US7655041Feb 2, 2010Moximed, Inc.Extra-articular implantable mechanical energy absorbing systems and implantation method
US7678147Jul 9, 2007Mar 16, 2010Moximed, Inc.Extra-articular implantable mechanical energy absorbing systems and implantation method
US7695513Apr 13, 2010Kyphon SarlDistractible interspinous process implant and method of implantation
US7727233Apr 29, 2005Jun 1, 2010Warsaw Orthopedic, Inc.Spinous process stabilization devices and methods
US7749252Mar 17, 2006Jul 6, 2010Kyphon SarlInterspinous process implant having deployable wing and method of implantation
US7758619Jul 20, 2010Kyphon SĀRLSpinous process implant with tethers
US7763020Sep 25, 2003Jul 27, 2010Moximed, Inc.Bone fixated, articulated joint load control device
US7776069Sep 3, 2003Aug 17, 2010Kyphon SĀRLPosterior vertebral support assembly
US7789898Apr 15, 2005Sep 7, 2010Warsaw Orthopedic, Inc.Transverse process/laminar spacer
US7803190Nov 9, 2006Sep 28, 2010Kyphon SĀRLInterspinous process apparatus and method with a selectably expandable spacer
US7815648Sep 29, 2008Oct 19, 2010Facet Solutions, IncSurgical measurement systems and methods
US7828822Apr 27, 2006Nov 9, 2010Kyphon SĀRLSpinous process implant
US7837711Jan 27, 2006Nov 23, 2010Warsaw Orthopedic, Inc.Artificial spinous process for the sacrum and methods of use
US7846186Jun 20, 2006Dec 7, 2010Kyphon SĀRLEquipment for surgical treatment of two vertebrae
US7862591Nov 10, 2005Jan 4, 2011Warsaw Orthopedic, Inc.Intervertebral prosthetic device for spinal stabilization and method of implanting same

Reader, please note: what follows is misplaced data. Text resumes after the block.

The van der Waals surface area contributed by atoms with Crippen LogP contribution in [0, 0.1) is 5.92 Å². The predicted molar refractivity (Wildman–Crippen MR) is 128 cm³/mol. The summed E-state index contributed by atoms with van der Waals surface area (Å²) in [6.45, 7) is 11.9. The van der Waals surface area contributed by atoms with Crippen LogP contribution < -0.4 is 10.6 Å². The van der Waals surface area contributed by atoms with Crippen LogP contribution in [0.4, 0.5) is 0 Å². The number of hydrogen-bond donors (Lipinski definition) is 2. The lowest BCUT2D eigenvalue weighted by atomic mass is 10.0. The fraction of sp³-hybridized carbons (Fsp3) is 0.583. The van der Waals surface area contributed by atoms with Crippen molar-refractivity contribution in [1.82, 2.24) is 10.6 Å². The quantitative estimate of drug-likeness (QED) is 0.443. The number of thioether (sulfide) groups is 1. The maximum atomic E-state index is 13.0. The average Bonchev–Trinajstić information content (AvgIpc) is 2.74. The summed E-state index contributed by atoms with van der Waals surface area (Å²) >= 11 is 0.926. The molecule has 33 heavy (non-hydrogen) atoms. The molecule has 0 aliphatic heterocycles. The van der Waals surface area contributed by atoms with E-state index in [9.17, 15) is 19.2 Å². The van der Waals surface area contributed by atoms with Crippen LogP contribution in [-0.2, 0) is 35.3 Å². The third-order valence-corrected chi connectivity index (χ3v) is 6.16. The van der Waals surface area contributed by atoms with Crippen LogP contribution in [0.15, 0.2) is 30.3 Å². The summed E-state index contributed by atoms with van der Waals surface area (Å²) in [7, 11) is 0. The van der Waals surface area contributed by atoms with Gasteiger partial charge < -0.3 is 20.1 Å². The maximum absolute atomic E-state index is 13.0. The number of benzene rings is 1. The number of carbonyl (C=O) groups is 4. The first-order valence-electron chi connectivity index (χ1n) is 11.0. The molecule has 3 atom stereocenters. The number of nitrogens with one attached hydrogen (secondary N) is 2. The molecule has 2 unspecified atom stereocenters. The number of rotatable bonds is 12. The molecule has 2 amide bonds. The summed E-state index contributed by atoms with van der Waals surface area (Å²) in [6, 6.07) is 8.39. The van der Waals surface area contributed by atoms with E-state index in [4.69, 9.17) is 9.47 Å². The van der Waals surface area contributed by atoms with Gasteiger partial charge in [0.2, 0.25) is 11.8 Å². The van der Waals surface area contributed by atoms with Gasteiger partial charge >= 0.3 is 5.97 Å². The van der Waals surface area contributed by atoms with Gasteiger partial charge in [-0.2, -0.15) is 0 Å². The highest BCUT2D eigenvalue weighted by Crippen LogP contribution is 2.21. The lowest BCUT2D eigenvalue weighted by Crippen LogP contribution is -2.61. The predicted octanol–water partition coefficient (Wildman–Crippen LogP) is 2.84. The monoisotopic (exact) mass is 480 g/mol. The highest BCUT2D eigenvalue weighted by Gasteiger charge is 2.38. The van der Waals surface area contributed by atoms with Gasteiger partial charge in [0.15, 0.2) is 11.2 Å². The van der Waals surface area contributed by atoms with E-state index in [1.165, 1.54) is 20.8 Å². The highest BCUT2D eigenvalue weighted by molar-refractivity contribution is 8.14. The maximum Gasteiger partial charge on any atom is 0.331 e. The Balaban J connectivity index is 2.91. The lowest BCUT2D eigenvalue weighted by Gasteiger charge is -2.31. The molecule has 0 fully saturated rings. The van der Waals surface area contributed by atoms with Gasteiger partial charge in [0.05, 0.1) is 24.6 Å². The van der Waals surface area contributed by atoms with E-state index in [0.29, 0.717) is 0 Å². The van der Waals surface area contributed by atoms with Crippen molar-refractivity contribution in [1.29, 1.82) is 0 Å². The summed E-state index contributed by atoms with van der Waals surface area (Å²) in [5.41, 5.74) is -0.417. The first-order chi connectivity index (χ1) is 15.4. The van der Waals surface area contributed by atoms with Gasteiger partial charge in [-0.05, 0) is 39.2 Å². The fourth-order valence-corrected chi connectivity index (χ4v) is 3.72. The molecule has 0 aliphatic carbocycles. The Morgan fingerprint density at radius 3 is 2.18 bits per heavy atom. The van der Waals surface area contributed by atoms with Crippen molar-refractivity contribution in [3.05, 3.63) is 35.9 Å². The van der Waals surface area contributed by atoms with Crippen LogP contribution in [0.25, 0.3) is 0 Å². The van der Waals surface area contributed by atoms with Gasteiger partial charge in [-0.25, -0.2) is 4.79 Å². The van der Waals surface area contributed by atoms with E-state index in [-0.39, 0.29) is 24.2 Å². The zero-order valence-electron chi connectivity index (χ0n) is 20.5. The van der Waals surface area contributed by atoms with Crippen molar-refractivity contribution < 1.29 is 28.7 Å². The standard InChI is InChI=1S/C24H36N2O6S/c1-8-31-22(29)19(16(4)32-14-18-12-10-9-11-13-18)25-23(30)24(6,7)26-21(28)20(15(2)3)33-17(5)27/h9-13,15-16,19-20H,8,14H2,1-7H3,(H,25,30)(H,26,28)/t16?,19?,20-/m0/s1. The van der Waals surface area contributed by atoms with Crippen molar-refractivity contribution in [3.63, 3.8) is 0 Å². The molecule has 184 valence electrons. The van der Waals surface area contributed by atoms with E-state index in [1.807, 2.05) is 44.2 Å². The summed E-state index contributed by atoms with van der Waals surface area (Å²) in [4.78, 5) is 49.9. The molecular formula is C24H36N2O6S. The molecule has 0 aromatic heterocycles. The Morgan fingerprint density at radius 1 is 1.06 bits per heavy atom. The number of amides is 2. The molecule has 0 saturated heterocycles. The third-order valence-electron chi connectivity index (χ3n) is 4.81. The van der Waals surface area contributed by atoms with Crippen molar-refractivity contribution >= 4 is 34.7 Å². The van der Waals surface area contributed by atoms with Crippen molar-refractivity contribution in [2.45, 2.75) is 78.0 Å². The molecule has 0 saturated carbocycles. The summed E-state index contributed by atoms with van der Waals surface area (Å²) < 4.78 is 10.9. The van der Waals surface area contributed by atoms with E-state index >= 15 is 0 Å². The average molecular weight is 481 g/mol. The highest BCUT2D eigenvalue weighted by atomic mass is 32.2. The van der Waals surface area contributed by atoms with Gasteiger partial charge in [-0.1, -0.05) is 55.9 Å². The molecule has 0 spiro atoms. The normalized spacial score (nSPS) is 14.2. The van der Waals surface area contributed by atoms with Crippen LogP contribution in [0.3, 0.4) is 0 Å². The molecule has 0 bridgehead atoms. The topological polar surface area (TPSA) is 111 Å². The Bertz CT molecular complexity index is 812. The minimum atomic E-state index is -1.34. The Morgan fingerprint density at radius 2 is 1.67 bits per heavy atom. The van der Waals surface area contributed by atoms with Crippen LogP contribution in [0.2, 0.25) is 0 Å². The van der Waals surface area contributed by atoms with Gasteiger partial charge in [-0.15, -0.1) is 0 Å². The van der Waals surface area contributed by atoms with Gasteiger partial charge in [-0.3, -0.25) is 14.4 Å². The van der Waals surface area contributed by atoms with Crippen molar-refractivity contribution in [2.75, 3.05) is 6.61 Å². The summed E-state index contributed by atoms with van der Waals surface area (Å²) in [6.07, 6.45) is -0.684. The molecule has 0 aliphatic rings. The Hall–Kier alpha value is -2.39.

US7879104Nov 15, 2006Feb 1, 2011Warsaw Orthopedic, Inc.Spinal implant system
US7901432Mar 8, 2011Kyphon SarlMethod for lateral implantation of spinous process spacer
US7909853Mar 22, 2011Kyphon SarlInterspinous process implant including a binder and method of implantation
US7914560Mar 29, 2011Gmedelaware 2 LlcSpinal facet implant with spherical implant apposition surface and bone bed and methods of use
US7918877Apr 5, 2011Kyphon SarlLateral insertion method for spinous process spacer with deployable member
US7927354Feb 17, 2006Apr 19, 2011Kyphon SarlPercutaneous spinal implants and methods
US7931674Mar 17, 2006Apr 26, 2011Kyphon SarlInterspinous process implant having deployable wing and method of implantation
US7955356Jun 7, 2011Kyphon SarlLaterally insertable interspinous process implant
US7955392Jun 7, 2011Warsaw Orthopedic, Inc.Interspinous process devices and methods
US7959652Jun 14, 2011Kyphon SarlInterspinous process implant having deployable wings and method of implantation
US7985246Mar 31, 2006Jul 26, 2011Warsaw Orthopedic, Inc.Methods and instruments for delivering interspinous process spacers
US7988709Feb 17, 2006Aug 2, 2011Kyphon SarlPercutaneous spinal implants and methods
US7993342Aug 9, 2011Kyphon SarlPercutaneous spinal implants and methods
US7993374Oct 30, 2007Aug 9, 2011Kyphon SarlSupplemental spine fixation device and method
US7998174Jun 16, 2006Aug 16, 2011Kyphon SarlPercutaneous spinal implants and methods
US7998177Sep 29, 2008Aug 16, 2011Gmedelaware 2 LlcLinked bilateral spinal facet implants and methods of use
US7998178Sep 29, 2008Aug 16, 2011Gmedelaware 2 LlcLinked bilateral spinal facet implants and methods of use